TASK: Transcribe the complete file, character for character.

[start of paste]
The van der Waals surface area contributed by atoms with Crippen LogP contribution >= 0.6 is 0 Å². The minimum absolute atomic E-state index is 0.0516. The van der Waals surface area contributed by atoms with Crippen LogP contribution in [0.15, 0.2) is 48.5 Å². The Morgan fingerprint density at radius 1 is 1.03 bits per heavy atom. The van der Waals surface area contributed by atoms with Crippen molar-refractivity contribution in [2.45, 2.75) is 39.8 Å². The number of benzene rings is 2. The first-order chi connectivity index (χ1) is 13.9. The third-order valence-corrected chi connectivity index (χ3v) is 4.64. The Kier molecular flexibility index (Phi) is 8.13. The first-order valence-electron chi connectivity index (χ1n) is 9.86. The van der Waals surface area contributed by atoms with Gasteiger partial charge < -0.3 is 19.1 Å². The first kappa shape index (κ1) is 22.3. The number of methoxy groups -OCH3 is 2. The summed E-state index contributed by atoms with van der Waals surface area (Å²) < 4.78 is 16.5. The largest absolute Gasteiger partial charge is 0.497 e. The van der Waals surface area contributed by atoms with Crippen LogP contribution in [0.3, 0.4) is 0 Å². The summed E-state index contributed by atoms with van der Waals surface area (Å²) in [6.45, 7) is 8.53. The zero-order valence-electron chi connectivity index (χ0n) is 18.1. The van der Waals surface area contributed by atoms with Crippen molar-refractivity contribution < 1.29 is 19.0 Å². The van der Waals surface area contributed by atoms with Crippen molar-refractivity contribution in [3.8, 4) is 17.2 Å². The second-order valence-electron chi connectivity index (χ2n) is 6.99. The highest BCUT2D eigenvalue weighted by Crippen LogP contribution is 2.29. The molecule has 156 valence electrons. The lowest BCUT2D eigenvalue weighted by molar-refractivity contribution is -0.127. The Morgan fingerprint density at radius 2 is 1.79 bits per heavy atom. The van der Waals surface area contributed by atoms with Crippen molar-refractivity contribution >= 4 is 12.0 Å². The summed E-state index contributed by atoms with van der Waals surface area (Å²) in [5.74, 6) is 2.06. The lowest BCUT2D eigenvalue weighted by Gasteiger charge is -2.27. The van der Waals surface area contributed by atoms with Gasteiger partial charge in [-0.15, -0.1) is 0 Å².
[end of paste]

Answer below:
The van der Waals surface area contributed by atoms with Crippen LogP contribution >= 0.6 is 0 Å². The minimum absolute atomic E-state index is 0.0516. The van der Waals surface area contributed by atoms with Crippen LogP contribution in [0.15, 0.2) is 48.5 Å². The Morgan fingerprint density at radius 1 is 1.03 bits per heavy atom. The van der Waals surface area contributed by atoms with Crippen molar-refractivity contribution in [2.45, 2.75) is 39.8 Å². The number of benzene rings is 2. The first-order chi connectivity index (χ1) is 13.9. The third-order valence-corrected chi connectivity index (χ3v) is 4.64. The Kier molecular flexibility index (Phi) is 8.13. The first-order valence-electron chi connectivity index (χ1n) is 9.86. The van der Waals surface area contributed by atoms with Gasteiger partial charge < -0.3 is 19.1 Å². The first kappa shape index (κ1) is 22.3. The number of methoxy groups -OCH3 is 2. The summed E-state index contributed by atoms with van der Waals surface area (Å²) < 4.78 is 16.5. The largest absolute Gasteiger partial charge is 0.497 e. The van der Waals surface area contributed by atoms with Crippen LogP contribution in [0.3, 0.4) is 0 Å². The summed E-state index contributed by atoms with van der Waals surface area (Å²) in [6.45, 7) is 8.53. The zero-order valence-electron chi connectivity index (χ0n) is 18.1. The van der Waals surface area contributed by atoms with Crippen molar-refractivity contribution < 1.29 is 19.0 Å². The van der Waals surface area contributed by atoms with Crippen molar-refractivity contribution in [3.8, 4) is 17.2 Å². The second-order valence-electron chi connectivity index (χ2n) is 6.99. The highest BCUT2D eigenvalue weighted by Crippen LogP contribution is 2.29. The molecule has 156 valence electrons. The lowest BCUT2D eigenvalue weighted by molar-refractivity contribution is -0.127. The Morgan fingerprint density at radius 2 is 1.79 bits per heavy atom. The van der Waals surface area contributed by atoms with Crippen molar-refractivity contribution >= 4 is 12.0 Å². The summed E-state index contributed by atoms with van der Waals surface area (Å²) in [5.74, 6) is 2.06. The lowest BCUT2D eigenvalue weighted by Gasteiger charge is -2.27. The van der Waals surface area contributed by atoms with Gasteiger partial charge in [-0.15, -0.1) is 0 Å².